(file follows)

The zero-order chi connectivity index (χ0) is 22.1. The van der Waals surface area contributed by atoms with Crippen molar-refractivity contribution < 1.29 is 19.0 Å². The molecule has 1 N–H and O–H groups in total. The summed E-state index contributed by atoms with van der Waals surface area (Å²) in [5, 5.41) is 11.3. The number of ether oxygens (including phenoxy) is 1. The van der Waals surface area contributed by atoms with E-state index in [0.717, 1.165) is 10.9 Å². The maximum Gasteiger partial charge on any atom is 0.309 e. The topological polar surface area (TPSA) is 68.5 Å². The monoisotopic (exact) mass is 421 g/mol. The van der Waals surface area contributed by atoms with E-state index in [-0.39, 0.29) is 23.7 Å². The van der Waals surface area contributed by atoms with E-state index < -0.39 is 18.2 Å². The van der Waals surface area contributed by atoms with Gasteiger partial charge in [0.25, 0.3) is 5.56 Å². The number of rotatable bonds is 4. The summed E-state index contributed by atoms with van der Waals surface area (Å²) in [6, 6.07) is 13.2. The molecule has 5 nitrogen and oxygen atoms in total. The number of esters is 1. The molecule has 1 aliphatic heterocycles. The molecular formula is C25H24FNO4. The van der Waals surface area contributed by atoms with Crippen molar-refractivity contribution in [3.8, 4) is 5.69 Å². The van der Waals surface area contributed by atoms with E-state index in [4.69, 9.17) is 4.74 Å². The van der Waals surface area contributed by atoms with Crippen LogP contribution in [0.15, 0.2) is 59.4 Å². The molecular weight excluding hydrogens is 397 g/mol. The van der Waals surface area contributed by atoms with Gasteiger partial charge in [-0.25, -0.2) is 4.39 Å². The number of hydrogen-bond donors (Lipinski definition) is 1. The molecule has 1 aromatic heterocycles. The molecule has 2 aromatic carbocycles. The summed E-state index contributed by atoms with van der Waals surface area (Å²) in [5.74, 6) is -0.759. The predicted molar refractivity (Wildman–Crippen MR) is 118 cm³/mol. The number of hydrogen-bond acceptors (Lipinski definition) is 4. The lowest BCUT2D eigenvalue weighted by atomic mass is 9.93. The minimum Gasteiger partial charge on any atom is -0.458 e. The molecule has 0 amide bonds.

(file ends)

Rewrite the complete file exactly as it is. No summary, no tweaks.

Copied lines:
The zero-order chi connectivity index (χ0) is 22.1. The van der Waals surface area contributed by atoms with Crippen molar-refractivity contribution < 1.29 is 19.0 Å². The molecule has 1 N–H and O–H groups in total. The summed E-state index contributed by atoms with van der Waals surface area (Å²) in [5, 5.41) is 11.3. The number of ether oxygens (including phenoxy) is 1. The van der Waals surface area contributed by atoms with E-state index in [0.717, 1.165) is 10.9 Å². The maximum Gasteiger partial charge on any atom is 0.309 e. The topological polar surface area (TPSA) is 68.5 Å². The monoisotopic (exact) mass is 421 g/mol. The van der Waals surface area contributed by atoms with E-state index in [-0.39, 0.29) is 23.7 Å². The van der Waals surface area contributed by atoms with E-state index < -0.39 is 18.2 Å². The van der Waals surface area contributed by atoms with Gasteiger partial charge in [0.25, 0.3) is 5.56 Å². The number of rotatable bonds is 4. The summed E-state index contributed by atoms with van der Waals surface area (Å²) in [6, 6.07) is 13.2. The molecule has 5 nitrogen and oxygen atoms in total. The number of esters is 1. The molecule has 1 aliphatic heterocycles. The molecular formula is C25H24FNO4. The van der Waals surface area contributed by atoms with Crippen molar-refractivity contribution in [3.8, 4) is 5.69 Å². The van der Waals surface area contributed by atoms with E-state index in [4.69, 9.17) is 4.74 Å². The van der Waals surface area contributed by atoms with Crippen LogP contribution in [0.15, 0.2) is 59.4 Å². The molecular weight excluding hydrogens is 397 g/mol. The van der Waals surface area contributed by atoms with Gasteiger partial charge in [-0.25, -0.2) is 4.39 Å². The number of hydrogen-bond donors (Lipinski definition) is 1. The molecule has 1 aromatic heterocycles. The molecule has 2 aromatic carbocycles. The summed E-state index contributed by atoms with van der Waals surface area (Å²) in [5.74, 6) is -0.759. The predicted molar refractivity (Wildman–Crippen MR) is 118 cm³/mol. The number of hydrogen-bond acceptors (Lipinski definition) is 4. The lowest BCUT2D eigenvalue weighted by atomic mass is 9.93. The minimum Gasteiger partial charge on any atom is -0.458 e. The molecule has 0 amide bonds.